Company financials are now under more scrutiny; insurers are particularly interested in structures involving parent companies / local companies and funding support and generally being more cautious about the capacity and terms offered.

Allianz, one of the world’s largest insurers, has made significant changes and removed themselves from this market as noted by Allianz Global Corporate & Specialty Board Member and Chief Regions and Markets Officer Sinead Browne:

Allianz Global Corporate & Specialty (AGCS) will cease underwriting long-tail risks in Australia and New Zealand from September following a strategic review of the business.

… [I]t will also close its operations in New Zealand with lines such as engineering, property, energy, entertainment and alternative risk transfer to be written out of Australia in future.

… [Because] it is no longer sustainable to continue offering long-tail risk coverage, with corporates exposed to an alarming increase in class action lawsuits and litigation funders.
The rise in legal funders and the ultra-challenging legal environment which drives extraordinary claims levels in our sectors have made it untenable for AGCS to continue offering long-tail business in the Pacific.

Manage and reduce risk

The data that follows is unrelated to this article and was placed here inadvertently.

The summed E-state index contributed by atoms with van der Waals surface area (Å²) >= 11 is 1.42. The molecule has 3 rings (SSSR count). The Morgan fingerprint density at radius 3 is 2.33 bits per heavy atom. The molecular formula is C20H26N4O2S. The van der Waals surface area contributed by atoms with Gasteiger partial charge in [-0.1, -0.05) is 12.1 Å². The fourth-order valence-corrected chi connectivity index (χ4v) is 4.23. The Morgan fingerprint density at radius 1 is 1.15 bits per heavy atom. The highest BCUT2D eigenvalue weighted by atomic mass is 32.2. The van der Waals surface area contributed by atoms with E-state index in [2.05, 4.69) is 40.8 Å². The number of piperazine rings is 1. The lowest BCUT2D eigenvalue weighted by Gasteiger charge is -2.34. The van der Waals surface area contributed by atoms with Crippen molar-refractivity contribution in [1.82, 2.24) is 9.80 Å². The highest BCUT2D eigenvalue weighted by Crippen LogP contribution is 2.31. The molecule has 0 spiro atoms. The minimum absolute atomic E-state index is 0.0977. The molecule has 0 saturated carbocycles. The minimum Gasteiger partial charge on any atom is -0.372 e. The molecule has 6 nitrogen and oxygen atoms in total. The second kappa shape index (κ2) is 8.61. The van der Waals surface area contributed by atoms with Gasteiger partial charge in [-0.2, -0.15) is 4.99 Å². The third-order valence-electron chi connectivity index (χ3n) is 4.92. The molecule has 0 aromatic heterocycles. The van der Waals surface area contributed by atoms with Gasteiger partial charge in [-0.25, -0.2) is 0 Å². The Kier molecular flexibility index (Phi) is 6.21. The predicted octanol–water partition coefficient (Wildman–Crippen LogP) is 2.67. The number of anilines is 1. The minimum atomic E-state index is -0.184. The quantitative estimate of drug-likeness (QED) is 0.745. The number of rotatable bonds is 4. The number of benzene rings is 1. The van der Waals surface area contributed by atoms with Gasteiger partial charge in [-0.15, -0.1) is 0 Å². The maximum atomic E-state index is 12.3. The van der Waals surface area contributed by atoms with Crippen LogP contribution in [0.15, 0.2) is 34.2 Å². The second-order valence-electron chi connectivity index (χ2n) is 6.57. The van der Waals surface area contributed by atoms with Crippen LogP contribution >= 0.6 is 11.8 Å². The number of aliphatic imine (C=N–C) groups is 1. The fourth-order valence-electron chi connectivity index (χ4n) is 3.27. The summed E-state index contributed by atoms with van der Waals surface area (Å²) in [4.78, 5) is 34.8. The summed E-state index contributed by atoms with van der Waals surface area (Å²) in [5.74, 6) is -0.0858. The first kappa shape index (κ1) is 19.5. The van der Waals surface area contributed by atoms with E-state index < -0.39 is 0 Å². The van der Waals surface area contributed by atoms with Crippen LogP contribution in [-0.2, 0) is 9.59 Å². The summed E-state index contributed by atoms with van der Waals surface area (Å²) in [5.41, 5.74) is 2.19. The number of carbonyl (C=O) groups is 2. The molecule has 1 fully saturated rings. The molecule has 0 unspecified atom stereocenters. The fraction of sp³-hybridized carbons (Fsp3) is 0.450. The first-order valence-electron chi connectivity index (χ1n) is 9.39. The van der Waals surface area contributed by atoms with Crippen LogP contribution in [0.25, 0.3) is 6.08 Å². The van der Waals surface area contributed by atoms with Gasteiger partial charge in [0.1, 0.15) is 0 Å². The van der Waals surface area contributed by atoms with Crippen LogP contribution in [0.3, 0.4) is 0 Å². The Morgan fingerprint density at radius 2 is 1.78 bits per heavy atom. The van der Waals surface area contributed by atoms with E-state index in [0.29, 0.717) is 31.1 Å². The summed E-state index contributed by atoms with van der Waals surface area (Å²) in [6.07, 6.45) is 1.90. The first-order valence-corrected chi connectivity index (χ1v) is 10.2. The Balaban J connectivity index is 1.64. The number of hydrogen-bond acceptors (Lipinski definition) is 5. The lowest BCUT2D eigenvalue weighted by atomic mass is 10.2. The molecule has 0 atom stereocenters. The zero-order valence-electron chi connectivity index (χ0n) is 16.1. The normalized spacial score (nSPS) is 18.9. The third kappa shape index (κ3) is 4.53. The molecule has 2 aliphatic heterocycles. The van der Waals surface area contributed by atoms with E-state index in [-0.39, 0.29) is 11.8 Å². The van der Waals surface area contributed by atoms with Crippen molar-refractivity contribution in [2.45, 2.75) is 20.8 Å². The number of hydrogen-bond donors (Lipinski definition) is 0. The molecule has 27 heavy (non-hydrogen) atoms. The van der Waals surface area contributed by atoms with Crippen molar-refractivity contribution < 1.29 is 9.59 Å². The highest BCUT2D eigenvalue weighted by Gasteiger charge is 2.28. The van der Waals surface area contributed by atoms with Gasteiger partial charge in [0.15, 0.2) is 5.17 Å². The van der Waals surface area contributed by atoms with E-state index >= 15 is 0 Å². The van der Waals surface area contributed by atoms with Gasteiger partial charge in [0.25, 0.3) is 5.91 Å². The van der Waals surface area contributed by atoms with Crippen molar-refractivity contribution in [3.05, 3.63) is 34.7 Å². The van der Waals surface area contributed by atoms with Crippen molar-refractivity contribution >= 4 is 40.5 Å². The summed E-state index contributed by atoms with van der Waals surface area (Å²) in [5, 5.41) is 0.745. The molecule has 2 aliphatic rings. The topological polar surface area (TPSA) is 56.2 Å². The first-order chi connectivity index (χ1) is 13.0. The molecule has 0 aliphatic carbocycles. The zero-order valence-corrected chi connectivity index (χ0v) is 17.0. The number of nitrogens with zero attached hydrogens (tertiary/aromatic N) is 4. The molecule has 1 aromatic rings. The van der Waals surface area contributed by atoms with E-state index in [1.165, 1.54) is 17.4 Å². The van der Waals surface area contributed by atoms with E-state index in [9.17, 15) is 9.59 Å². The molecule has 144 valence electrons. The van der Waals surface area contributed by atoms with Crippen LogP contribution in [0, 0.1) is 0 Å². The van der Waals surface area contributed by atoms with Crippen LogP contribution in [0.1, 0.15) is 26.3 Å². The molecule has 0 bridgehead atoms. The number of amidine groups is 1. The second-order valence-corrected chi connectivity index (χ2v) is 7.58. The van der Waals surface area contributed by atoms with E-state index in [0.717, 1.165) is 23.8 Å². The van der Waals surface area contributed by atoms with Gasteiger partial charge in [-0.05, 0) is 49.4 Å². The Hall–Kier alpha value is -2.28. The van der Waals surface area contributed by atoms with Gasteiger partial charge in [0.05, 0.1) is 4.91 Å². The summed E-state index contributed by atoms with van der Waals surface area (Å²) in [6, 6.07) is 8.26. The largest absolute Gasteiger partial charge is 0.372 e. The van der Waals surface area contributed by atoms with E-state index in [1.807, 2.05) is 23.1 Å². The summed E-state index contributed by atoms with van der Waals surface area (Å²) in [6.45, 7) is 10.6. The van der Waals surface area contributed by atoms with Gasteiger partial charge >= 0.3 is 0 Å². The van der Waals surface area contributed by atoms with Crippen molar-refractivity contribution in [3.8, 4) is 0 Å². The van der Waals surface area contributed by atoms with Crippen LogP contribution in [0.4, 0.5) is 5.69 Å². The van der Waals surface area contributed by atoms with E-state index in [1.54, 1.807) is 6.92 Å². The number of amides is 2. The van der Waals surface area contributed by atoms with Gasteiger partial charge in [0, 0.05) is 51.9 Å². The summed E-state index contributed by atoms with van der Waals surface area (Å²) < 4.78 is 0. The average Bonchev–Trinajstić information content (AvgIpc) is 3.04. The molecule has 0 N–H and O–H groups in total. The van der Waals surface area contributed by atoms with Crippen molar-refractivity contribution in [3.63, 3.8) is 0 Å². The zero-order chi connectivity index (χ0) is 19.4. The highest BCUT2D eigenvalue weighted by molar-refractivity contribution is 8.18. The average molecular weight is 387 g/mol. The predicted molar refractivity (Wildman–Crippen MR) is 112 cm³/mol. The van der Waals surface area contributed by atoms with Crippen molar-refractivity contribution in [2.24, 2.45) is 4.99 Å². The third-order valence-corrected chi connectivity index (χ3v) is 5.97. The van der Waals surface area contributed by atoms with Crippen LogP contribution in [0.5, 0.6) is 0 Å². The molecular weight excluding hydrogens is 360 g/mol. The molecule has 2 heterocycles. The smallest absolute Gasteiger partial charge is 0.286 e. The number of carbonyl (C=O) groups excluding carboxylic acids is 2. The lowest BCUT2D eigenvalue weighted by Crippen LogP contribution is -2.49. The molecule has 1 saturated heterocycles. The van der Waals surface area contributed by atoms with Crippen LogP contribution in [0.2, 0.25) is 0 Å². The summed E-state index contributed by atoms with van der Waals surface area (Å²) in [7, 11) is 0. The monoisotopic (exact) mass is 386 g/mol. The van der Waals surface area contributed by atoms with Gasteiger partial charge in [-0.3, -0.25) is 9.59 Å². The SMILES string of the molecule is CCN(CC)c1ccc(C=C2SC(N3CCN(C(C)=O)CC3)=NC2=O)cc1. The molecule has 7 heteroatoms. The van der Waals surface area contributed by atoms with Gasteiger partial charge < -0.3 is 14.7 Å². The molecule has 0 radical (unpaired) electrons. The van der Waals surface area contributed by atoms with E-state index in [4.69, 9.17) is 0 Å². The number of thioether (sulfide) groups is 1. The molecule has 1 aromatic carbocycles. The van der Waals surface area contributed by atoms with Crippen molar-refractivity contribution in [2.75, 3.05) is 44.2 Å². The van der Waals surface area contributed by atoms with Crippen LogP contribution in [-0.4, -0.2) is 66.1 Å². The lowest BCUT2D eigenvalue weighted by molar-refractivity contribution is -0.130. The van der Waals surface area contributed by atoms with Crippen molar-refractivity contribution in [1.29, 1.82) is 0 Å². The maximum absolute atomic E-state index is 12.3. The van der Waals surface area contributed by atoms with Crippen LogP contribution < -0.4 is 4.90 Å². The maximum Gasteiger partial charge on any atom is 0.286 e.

The good news is you can manage and reduce your risks. Having good corporate governance in place is a good start; however, you cannot avoid all risk and for that reason a Directors & Officers Liability policy is recommended.

Make sure you get good advice on adequate limits, place the cover with well rated, trusted insurers and allow plenty of time for negotiation and placement of your policy.

Make sure you read and understand the cover and, in particular, any endorsements that might limit the cover offered.

With good governance in place and the appropriate Directors & Officers Liability insurance you can minimise some of the challenges faced by directors and officers.

Aon Directors and Officers Liability insurance contacts:

Heidi Axtell | Aon New Zealand | heidi.axtell@aon.com

Cindy Moxley | Aon New Zealand | cindy.moxley@aon.com


[1]              Mainzeal Property and Construction Limited (In Liq) et al v Yan and others [2019] NZHC 255 (26 February 2019).

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This website contains general information only and does not take into account your individual needs or financial situation. It is important to note that limits, excesses, terms and conditions and exclusions apply to the products and services outlined on this website. Please refer to the relevant policy documents for details of cover, the provision of which is subject to the insurer’s underwriting criteria that apply at the time. Please contact us if you have any questions.